Exposure to asbestos and a claim for mesothelioma compensation is a battle in which military veterans can still be involved in fighting. The recent move to demolish a sixty year old army barracks in Limassol, Cyprus because of the presence of asbestos materials has not only raised a local asbestos awareness issue. It also serves as a reminder of the risks of exposure faced by British soldiers billeted at the camp at any time up until 2000, when they were relocated to a new base.
The most well-known of the challenges that veterans fought to overcome in recent years was the Ministry of Defence (MoD) exclusion of ex-service men and women from receiving the usual “lump sum” payment if they were exposed to asbestos before 1987 while on active service. Instead they were to be provided with a War Disablement Pension during their lifetime. Just 12 months ago, in April 2016, the MoD finally changed their policy. However, those veterans diagnosed with mesothelioma after 16th December 2015 were still to be denied a lump sum award.
Bunks positioned below asbestos-covered pipes
Historical exposures to asbestos tended to mostly involve naval veterans serving aboard vessels fitted out with the deadly fibre insulation. Asbestos was used to insulate boilers, hot steam pipes, water and fuel lines to pumps, turbines, compressors, condensers, and to form gaskets for exhaust systems, connectors and manifolds. Various ship parts were also often coated in asbestos to prevent fires at sea.
Naval serviceman aboard warships often slept in bunks positioned below asbestos-covered pipes, and many veterans recall regularly shaking off the fibre dust when they awoke. The construction, repair, renovation or demolition of ships exposed Navy personnel as well as shipbuilders and dockyard workers to airborne asbestos dust.
However, naval vessels were not the only environments where servicemen were at risk of asbestos exposure. Army and military vehicles contained gaskets, clutches, and brake pads made with asbestos. As with many buildings constructed between the 1950s and the early 1980s, army barracks were often built with asbestos-containing materials, such as cement mixtures, exterior roofing and floor tiles, and the plumbing systems lined with asbestos insulation.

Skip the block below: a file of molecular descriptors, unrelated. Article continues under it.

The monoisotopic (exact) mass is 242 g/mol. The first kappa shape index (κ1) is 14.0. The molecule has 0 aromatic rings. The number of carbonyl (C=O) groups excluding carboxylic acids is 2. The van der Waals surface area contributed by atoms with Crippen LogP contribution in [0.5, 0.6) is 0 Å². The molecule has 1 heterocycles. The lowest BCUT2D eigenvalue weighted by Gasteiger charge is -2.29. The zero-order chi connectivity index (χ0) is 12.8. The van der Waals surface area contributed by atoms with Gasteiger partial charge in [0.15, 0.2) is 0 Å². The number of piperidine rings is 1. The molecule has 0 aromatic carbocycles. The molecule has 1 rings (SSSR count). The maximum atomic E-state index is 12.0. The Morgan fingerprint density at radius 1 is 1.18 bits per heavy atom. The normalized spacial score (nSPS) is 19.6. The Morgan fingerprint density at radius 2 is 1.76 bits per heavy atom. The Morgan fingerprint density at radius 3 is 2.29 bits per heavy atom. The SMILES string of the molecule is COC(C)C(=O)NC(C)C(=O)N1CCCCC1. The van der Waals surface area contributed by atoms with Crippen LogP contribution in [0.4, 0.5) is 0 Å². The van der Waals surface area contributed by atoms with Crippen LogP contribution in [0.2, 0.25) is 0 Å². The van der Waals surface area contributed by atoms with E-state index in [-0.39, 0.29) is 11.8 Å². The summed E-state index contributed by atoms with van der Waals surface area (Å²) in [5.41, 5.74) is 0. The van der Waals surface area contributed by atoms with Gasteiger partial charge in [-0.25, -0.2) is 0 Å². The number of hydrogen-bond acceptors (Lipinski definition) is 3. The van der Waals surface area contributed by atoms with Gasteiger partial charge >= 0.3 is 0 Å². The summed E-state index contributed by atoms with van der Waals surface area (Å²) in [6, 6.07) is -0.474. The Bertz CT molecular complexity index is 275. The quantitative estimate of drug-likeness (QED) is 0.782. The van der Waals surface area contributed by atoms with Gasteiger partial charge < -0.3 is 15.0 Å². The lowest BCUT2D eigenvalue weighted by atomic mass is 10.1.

Roofs of the living quarters made from asbestos
A typical example is the Berengaria army estate located in Kato Polemidia, Limassol, Cyprus. Purchased by the MoD in the 1950s, the 260,000 square metre area contained 194 buildings including, 200 houses built between April 1955 and September 1957. The base, which has been derelict since all personnel moved to a new estate in 2000, has been earmarked for demolition primarily due to the roofs of the living quarters made from asbestos.
Any military personnel and their families who lived on the estate at any time over the 45 years, were potentially at risk of asbestos exposure. It was also likely that asbestos materials were present in other buildings on the site, including a school, a community and medical centre, YMCA, library, messes, shops and three churches.
The extent of the historical risk is reflected in the current dangers of contact with the asbestos, contained in a Public Works Department report. Also highlighted is the impact that a proposed demolition of the entire site will have upon nearby residents and the local environment. A number of special health and safety measures have been proposed by the department to prevent any undue risk during the demolition including, keeping asbestos containing materials wet at all times and using manually operated tools rather than electric tools.
Veterans unaware of the potential asbestos exposure dangers
A key problem for any individual who is exposed to asbestos is the potential 30 – 40 years or more that can elapse before the emergence of asbestosis symptoms – usually difficulty in catching the breath and/or pains in the chest. There may well be a number of veterans who were stationed in Cyprus and lived on the Berengaria estate, but were unaware of the potential asbestos exposure dangers.
As recently as 2011, the MoD awarded significant damages to the families of three army personnel, who later developed mesothelioma as a result of asbestos exposure while living at military bases during the 1950s.
Researchers at the London School of Hygiene and Tropical Medicine (LSHTM) conclude that more than 2,500 Royal Navy veterans will die from mesothelioma over the next three decades. But how many army veterans could also become future victims of asbestos exposure as a result of being billeted in a barracks here or abroad at any time up until 2000?